The debentures were not subordinated; and those which have been converted into National common stock are not further convertible, could not be transferred except between National and the NCOC, are not redeemable unless all outstanding debentures are redeemed at the same time, and may be cancelled at the direction of the holder, being either National or NCOC. They contained on their face an agreement into which National entered with each holder guaranteeing unconditionally the due and punctual payment of principal and interest on the debentures if these were not paid by NCOC. National unconditionally guaranteed it would advance to NCOC such funds as would be necessary to enable payment of all principal and interest when due. The guarantee also provided that if NCOC failed to perform its obligation to convert the debentures into National common stock, National would "perform such obligation when and as such performance by [NCOC] is required, as if such obligation were being performed by" NCOC. In the guarantee, National agreed at all times after June 1, 1969, to have sufficient authorized but unissued or reacquired shares of its common stock available and properly registered to satisfy all unexercised conversion rights in full. In compliance with this guarantee, National reserved 181,818 shares of its authorized but unissued common stock for possible issuance in exchange for NCOC debentures and listed such shares on the New York and Midwest stock exchanges effective on official notice of issuance. National filed with the Securities and Exchange Commission, and caused to become effective on April 1, 1969, a registration statement with respect to such shares. Pursuant to this guarantee, National kept such registration effective during all the years relevant to this controversy.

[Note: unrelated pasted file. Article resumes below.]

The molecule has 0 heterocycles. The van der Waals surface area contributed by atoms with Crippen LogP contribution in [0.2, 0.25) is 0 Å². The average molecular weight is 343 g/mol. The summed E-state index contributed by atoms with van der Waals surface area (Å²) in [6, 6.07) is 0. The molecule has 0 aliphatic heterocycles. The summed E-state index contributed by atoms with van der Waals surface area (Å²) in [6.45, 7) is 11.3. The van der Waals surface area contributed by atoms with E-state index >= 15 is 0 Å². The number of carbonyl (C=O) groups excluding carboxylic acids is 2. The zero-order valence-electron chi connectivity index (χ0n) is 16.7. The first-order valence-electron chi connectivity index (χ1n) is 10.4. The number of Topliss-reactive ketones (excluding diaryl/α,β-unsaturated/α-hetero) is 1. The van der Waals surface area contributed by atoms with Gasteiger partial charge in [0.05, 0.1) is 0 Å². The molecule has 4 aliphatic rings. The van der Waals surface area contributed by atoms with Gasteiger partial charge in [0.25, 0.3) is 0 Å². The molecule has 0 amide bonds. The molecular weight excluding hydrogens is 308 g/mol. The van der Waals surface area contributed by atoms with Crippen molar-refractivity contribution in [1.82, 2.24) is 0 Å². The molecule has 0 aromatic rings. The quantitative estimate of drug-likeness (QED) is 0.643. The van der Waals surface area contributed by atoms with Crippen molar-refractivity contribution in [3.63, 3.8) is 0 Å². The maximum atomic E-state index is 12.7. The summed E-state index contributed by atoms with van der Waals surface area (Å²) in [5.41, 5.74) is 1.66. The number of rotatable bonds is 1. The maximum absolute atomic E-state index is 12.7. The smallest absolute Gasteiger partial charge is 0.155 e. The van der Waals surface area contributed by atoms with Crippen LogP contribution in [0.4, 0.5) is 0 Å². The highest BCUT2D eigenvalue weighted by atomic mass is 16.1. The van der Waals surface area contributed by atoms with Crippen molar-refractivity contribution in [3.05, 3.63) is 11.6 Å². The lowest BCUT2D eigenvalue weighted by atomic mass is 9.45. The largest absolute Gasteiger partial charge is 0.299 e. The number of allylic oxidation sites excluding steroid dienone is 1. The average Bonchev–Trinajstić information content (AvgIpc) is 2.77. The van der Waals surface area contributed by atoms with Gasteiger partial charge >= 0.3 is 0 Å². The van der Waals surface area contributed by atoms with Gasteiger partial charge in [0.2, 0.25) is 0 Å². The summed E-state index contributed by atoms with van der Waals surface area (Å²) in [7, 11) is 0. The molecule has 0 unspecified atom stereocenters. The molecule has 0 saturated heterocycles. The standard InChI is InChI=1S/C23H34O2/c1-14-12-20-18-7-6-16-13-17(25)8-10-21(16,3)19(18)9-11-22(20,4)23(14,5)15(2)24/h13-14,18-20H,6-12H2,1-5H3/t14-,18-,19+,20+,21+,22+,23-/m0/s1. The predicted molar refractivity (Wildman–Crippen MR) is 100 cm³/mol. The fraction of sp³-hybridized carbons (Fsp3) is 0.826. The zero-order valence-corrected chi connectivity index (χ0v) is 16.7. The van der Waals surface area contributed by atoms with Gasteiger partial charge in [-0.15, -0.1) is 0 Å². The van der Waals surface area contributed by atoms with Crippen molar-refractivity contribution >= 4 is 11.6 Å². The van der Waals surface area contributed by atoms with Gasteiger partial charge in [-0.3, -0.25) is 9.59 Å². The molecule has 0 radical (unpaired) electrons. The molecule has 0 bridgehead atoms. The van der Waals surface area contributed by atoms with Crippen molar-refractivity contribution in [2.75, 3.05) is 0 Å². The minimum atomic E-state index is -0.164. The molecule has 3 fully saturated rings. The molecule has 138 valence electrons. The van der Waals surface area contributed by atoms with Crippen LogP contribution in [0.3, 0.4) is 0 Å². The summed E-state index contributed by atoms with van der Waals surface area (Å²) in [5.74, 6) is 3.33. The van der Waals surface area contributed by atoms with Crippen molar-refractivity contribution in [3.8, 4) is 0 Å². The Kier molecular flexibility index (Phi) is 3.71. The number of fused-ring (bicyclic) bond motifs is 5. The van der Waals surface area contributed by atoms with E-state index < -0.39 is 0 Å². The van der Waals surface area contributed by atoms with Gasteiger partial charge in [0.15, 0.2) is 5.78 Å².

It has been determined by the Internal Revenue Service that the debentures would have had to have been priced to yield to maturity 6.9% if they had been sold in the Eurodollar market without being convertible for National's common stock. In order to yield this return, the debentures had to have been sold for 83.6% of face resulting in a discount of $1,148,720. The parties agree that the discount at which the debentures would have sold if they had not been exchangeable for National's common stock is $1,148,720. In other words, if the debentures had been issued without the privilege to convert them for National's common stock, but had contained all the other terms under which they were sold, they would have obtained a price of $5,851,280 rather than $7 million.